Mr. Alan Clark : The Defence Exports Services Organisation has negotiated an industrial participation (offset banking) memorandum of understanding with General Dynamics. The purpose of the MOU is to encourage General Dynamics to offer British defence industry opportunities to bid for a share of the work on all its major defence programmes. The value of orders placed will be "banked" by General Dynamics for subsequent use, in part, to satisfy future offset obligation, imposed by the MOD when making any future purchases from the United States company.
Mr. Clelland : To ask the Secretary of State for Defence what was the involvement of the Defence Exports Services Organisation in the tour of Britain by the American company General Dynamics ; and what support and assistance has been given in this venture by his Department.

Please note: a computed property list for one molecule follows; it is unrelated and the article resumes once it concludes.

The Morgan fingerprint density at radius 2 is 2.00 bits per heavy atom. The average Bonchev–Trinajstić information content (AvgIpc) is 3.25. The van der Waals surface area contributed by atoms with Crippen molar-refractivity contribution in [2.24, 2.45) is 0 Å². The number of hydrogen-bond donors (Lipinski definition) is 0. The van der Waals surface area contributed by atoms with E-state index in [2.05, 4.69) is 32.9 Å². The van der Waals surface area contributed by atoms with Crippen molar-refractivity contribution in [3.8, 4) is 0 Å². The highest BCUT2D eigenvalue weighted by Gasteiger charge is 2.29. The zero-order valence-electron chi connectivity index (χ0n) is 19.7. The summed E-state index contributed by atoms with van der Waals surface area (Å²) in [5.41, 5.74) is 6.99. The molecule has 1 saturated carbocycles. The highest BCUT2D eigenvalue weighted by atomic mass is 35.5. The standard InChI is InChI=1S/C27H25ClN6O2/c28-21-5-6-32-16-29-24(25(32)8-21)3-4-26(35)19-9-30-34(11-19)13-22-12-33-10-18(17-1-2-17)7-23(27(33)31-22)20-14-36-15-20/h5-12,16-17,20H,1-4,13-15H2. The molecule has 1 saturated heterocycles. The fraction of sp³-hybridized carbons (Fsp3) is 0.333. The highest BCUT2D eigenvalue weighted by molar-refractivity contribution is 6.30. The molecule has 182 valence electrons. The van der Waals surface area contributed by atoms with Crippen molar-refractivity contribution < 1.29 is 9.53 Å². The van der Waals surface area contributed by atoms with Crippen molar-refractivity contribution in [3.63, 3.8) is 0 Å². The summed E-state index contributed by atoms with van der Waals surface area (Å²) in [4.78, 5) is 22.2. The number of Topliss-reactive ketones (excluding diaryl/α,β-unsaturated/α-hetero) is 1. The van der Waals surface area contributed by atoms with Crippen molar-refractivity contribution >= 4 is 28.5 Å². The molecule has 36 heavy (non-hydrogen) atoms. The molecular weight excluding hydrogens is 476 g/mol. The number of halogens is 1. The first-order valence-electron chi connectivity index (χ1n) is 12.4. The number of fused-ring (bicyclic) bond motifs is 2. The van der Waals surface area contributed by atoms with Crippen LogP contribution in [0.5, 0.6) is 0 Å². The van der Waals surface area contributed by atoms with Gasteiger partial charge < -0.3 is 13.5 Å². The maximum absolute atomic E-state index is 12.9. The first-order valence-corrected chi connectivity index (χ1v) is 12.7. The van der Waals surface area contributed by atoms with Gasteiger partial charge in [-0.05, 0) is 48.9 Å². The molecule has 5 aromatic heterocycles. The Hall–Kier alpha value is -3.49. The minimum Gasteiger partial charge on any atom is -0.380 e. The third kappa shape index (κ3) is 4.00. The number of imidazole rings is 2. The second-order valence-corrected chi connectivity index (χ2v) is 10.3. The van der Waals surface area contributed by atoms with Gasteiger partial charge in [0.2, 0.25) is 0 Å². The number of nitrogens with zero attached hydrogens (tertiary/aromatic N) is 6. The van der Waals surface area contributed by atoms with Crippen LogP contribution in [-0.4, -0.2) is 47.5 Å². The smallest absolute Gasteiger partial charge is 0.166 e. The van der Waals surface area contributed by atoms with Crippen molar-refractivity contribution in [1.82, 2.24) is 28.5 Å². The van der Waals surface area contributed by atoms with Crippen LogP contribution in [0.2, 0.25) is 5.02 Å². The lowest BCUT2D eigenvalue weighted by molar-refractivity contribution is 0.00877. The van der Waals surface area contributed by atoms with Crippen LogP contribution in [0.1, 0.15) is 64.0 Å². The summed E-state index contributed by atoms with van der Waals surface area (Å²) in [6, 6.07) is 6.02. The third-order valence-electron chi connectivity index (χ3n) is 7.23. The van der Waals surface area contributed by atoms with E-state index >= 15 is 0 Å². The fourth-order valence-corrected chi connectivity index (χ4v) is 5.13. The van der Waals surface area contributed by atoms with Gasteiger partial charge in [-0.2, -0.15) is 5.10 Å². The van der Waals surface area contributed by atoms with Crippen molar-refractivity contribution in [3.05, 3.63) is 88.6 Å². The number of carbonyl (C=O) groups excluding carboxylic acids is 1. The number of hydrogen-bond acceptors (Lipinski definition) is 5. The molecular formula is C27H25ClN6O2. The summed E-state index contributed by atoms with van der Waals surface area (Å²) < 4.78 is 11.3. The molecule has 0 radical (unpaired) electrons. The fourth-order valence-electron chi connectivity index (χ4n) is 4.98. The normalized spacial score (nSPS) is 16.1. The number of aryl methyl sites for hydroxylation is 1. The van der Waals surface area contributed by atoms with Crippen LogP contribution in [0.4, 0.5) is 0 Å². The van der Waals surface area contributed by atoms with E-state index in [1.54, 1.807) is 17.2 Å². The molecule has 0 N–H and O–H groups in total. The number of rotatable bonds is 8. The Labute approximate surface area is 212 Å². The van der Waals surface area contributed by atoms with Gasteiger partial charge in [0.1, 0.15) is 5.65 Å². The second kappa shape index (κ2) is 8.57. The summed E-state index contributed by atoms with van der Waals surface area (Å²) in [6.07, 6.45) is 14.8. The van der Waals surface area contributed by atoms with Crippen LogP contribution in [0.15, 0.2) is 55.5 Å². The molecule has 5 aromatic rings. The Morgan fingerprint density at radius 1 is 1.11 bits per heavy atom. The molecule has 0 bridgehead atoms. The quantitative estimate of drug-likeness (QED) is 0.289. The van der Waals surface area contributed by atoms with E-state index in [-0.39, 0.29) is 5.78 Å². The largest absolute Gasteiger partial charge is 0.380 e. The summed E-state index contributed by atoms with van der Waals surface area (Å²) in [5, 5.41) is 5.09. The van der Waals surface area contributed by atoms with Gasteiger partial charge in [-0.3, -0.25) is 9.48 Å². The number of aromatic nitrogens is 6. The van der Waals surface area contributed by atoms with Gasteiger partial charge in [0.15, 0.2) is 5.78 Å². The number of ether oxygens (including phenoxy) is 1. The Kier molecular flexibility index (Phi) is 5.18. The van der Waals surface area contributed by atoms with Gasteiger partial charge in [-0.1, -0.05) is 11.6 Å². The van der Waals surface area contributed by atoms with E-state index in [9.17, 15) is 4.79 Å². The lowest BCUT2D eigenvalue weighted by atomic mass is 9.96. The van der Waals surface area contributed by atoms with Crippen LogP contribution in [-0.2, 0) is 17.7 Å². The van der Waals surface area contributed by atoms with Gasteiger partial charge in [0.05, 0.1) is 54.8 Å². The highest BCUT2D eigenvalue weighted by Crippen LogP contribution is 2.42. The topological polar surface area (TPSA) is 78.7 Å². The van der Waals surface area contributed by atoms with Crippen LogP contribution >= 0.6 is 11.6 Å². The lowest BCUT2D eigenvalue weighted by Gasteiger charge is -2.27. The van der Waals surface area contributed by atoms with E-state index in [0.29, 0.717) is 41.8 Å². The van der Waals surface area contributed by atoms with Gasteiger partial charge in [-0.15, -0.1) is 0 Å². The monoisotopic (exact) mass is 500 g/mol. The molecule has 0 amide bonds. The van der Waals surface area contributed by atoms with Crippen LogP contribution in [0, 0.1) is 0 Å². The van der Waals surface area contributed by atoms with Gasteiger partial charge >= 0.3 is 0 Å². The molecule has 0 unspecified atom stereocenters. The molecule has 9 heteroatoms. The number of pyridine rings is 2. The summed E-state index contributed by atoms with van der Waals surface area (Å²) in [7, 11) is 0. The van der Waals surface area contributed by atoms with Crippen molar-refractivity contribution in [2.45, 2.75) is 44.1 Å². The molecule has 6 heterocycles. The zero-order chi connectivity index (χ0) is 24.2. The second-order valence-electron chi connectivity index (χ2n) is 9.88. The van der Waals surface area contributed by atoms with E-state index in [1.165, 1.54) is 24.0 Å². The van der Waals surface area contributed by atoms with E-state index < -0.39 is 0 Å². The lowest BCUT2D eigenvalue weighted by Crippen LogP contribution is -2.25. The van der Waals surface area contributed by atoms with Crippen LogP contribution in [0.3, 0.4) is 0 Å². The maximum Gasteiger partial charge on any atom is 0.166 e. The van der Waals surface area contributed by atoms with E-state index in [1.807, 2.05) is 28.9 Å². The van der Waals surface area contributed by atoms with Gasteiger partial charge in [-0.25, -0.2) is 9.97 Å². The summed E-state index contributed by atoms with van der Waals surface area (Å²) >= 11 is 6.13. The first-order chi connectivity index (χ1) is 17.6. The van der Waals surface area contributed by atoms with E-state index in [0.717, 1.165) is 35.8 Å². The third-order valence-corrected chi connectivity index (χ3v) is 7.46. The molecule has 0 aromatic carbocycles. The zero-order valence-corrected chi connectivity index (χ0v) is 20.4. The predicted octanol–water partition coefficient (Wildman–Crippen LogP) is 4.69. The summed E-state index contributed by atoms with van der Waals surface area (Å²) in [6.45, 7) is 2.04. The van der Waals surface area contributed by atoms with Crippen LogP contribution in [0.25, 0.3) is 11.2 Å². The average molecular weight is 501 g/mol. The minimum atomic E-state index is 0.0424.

Mr. Alan Clark : The Defence Export Services Organisation in association with the DTI, various regional development authorities and local chambers of commerce organised a series of seminars and presentations given by General Dynamics as part of its marketing strategy to obtain more suppliers from the United Kingdom defence industry in support of all its major defence programmes. The DESO participated to the extent that it also briefed companies on how they could qualify to bid for work under the industrial participation (offset banking) MOU which the MOD has with General Dynamics.